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Any long-term readers of drunkenpom will undoubtedly know I do quite like a bit of volunteering as I travel. It’s the perfect way to see a different side of the country you’re travelling through, an excellent way to help out someone in need and also, a great way to safe some cash and travel longer.
Without going into massive detail boring the life out of you, this article should be short and sweet but also give you a good feel of what volunteering on a Malaysian tropical island is like.
How I came to volunteer on Tioman island.
To cut a long storey short. Before departing on my South East Asia trip I had decided that I wanted to do a little volunteering in each country I visited so after I had been through everywhere I wanted to visit in Malaysia it was time to give a little back.
With 3 weeks left until my flight to Cambodia and my list of:
Already ticked off it was time to slow down a little and find somewhere to spend a while helping out. My usual go to for this would be the Workaway website but on this occasion for some reason I decided to checkout a few of the Facebook groups.
Literally within 1 hour of joining the Malaysia Backpackers group on Facebook I was chatting to Prometheus, a Greek chap who was recruiting for a host on Tioman island.
Getting to Tioman island.
A few messages back and fourth and I was off to book my bus ticket to Mersing for the next day. With the part of the island I was heading for being pretty isolated, Prometheus asked me to help the host out with a little shopping list:
- rolling papers
Yes, you read that correctly. A machete.
So the next day after reaching Mersing, off I set to all of the local hardware stores. To ask for a, machete!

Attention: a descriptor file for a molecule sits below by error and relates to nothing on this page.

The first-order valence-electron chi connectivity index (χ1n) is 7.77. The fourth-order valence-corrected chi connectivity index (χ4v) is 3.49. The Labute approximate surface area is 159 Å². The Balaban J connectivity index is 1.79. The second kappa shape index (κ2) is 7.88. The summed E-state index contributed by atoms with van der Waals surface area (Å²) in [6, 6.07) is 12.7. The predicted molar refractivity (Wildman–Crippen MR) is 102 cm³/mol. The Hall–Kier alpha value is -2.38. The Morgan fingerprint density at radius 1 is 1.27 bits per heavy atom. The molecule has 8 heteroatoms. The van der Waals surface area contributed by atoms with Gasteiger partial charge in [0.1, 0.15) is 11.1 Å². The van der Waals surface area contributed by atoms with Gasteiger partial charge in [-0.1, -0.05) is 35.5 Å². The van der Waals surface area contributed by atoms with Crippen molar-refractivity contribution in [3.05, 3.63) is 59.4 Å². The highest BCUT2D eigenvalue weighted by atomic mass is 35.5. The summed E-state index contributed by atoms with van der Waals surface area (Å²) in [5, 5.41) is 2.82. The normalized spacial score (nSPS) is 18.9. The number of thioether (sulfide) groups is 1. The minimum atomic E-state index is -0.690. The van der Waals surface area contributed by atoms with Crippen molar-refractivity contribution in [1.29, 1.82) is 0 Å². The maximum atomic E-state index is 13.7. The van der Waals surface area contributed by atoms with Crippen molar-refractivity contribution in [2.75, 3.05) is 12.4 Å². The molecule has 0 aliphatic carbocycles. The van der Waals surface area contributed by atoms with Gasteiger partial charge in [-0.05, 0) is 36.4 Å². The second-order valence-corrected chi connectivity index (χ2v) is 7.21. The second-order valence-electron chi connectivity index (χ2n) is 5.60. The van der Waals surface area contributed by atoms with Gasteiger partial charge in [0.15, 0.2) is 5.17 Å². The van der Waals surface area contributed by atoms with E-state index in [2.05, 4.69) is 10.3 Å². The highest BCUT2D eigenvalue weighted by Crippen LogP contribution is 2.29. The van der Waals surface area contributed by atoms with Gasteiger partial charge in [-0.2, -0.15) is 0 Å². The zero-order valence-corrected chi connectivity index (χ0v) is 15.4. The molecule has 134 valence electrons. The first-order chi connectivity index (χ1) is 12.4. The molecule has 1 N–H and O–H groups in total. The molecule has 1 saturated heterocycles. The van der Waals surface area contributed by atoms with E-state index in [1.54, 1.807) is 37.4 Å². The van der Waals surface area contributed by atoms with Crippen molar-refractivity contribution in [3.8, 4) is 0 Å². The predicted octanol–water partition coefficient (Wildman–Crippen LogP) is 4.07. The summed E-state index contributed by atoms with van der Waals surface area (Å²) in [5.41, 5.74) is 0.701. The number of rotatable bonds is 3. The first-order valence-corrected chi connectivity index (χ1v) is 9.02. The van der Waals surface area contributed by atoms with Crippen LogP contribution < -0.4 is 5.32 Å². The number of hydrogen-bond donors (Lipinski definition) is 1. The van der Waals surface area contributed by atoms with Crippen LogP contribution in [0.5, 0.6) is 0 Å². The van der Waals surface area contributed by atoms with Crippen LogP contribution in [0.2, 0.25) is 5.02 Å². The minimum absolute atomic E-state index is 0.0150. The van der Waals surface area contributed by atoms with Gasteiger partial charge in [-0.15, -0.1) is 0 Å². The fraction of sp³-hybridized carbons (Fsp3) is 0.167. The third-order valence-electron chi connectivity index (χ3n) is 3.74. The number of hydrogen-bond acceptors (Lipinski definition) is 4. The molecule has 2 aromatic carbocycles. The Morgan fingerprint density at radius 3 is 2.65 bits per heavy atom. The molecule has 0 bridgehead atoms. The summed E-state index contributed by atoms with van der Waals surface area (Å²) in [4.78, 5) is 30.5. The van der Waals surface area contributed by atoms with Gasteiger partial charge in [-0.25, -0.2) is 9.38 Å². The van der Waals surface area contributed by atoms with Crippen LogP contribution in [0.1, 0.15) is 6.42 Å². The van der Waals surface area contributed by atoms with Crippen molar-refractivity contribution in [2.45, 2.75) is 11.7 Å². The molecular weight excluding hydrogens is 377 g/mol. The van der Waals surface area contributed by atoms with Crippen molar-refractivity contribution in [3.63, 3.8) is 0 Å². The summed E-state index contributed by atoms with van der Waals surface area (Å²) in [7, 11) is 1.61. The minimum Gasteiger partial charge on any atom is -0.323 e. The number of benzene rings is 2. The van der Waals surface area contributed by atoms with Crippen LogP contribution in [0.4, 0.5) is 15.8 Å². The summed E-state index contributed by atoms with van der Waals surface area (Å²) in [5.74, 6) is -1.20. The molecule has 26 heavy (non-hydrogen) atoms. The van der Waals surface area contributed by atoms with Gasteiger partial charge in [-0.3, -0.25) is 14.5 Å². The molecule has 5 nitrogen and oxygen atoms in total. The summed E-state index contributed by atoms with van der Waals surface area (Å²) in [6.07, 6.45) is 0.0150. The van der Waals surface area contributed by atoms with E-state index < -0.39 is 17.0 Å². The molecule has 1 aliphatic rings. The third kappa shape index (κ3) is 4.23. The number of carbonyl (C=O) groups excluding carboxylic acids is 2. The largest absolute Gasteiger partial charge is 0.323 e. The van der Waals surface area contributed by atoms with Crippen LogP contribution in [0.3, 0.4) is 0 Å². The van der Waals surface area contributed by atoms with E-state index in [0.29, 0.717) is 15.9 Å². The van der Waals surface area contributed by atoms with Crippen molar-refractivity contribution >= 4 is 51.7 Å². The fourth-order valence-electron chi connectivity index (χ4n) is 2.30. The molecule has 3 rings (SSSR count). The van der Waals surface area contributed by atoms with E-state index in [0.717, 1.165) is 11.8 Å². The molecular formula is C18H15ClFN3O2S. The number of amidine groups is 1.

I guess you don’t need me to tell you there was some funny looks given that day….
After a lot of running around and getting lost in Mersing the shopping list was complete. The boat to Tioman was booked for 3pm the next day. 70 Ringgit, not too bad for both ways.
I arrived at Genting jetty at around 4.30pm. All I needed to do now was get from Genting to Mukut…. Easier said than done!
With no roads the only way there was by boat taxi. I had been told by Prometheus that I should not pay more than 50 Ringgit.
Armed with this information I headed into the village of Genting and started asking for a boat taxi. It didn’t take long before I found a “boat man” as the locals call them.
“How much to Mukut?” I asked. “300 ringgit”
300 ringgit!?!? no way I’m paying that. Not while I’ve still got a hole in my arse.
The conversation with the boat man continued along the lines of “I’m the only boat man here and the cheapest hotel in Genting is 300 ringgit a night”.
After being a victim of the tourist price so many times already. Thanks but no thanks I think I’d rather sleep at the end of the jetty clinging on to my back pack for all I’m worth than pay the tourist price again.
The sun is going down, the jetty is empty and the hope is dwindling.
What am I doing here? Why do I try and help people? Why didn’t I just stay on Kapas island?
These are the questions running through my head as a sit on my backpack at the end of the jetty completely alone. Travel is not always easy….
Luckily for me, a local comes walking up the jetty and asks my what I’m doing. “Trying not to get ripped off on the way to Mukut” I say.
This is when he announces that he too is going to Mukut and his friend is a boat man about to pick him up. 50 ringgit later and I’m on my way to Mukut. 🙂
Finally, 8pm and I’ve made it to Mukut, more precisely Simukut Place where I would spend the next 17 days of my adventure.
After meeting Sam the host and my contact Prometheus I was shown to where I would be staying. A choice of 2 tents under a roof that I could only describe as an Asian style thatched roof.